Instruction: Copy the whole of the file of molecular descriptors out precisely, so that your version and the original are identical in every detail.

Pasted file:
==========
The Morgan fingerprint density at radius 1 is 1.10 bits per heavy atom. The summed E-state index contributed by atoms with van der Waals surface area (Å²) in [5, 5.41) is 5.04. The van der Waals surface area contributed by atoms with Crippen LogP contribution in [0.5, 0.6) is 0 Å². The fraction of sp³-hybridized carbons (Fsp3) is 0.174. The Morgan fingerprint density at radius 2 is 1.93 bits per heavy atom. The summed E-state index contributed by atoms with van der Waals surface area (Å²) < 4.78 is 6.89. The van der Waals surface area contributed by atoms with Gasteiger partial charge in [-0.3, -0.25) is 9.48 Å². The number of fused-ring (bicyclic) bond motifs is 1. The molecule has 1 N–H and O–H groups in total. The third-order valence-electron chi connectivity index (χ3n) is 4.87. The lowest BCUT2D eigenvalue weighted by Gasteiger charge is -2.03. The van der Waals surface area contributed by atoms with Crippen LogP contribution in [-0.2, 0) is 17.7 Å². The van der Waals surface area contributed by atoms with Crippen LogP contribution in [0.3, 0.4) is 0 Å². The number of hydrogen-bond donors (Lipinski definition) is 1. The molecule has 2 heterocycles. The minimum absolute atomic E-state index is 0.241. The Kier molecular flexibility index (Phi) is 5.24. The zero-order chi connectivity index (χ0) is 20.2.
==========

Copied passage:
The Morgan fingerprint density at radius 1 is 1.10 bits per heavy atom. The summed E-state index contributed by atoms with van der Waals surface area (Å²) in [5, 5.41) is 5.04. The van der Waals surface area contributed by atoms with Crippen LogP contribution in [0.5, 0.6) is 0 Å². The fraction of sp³-hybridized carbons (Fsp3) is 0.174. The Morgan fingerprint density at radius 2 is 1.93 bits per heavy atom. The summed E-state index contributed by atoms with van der Waals surface area (Å²) < 4.78 is 6.89. The van der Waals surface area contributed by atoms with Gasteiger partial charge in [-0.3, -0.25) is 9.48 Å². The number of fused-ring (bicyclic) bond motifs is 1. The molecule has 1 N–H and O–H groups in total. The third-order valence-electron chi connectivity index (χ3n) is 4.87. The lowest BCUT2D eigenvalue weighted by Gasteiger charge is -2.03. The van der Waals surface area contributed by atoms with Crippen LogP contribution in [-0.2, 0) is 17.7 Å². The van der Waals surface area contributed by atoms with Crippen LogP contribution in [0.3, 0.4) is 0 Å². The number of hydrogen-bond donors (Lipinski definition) is 1. The molecule has 2 heterocycles. The minimum absolute atomic E-state index is 0.241. The Kier molecular flexibility index (Phi) is 5.24. The zero-order chi connectivity index (χ0) is 20.2.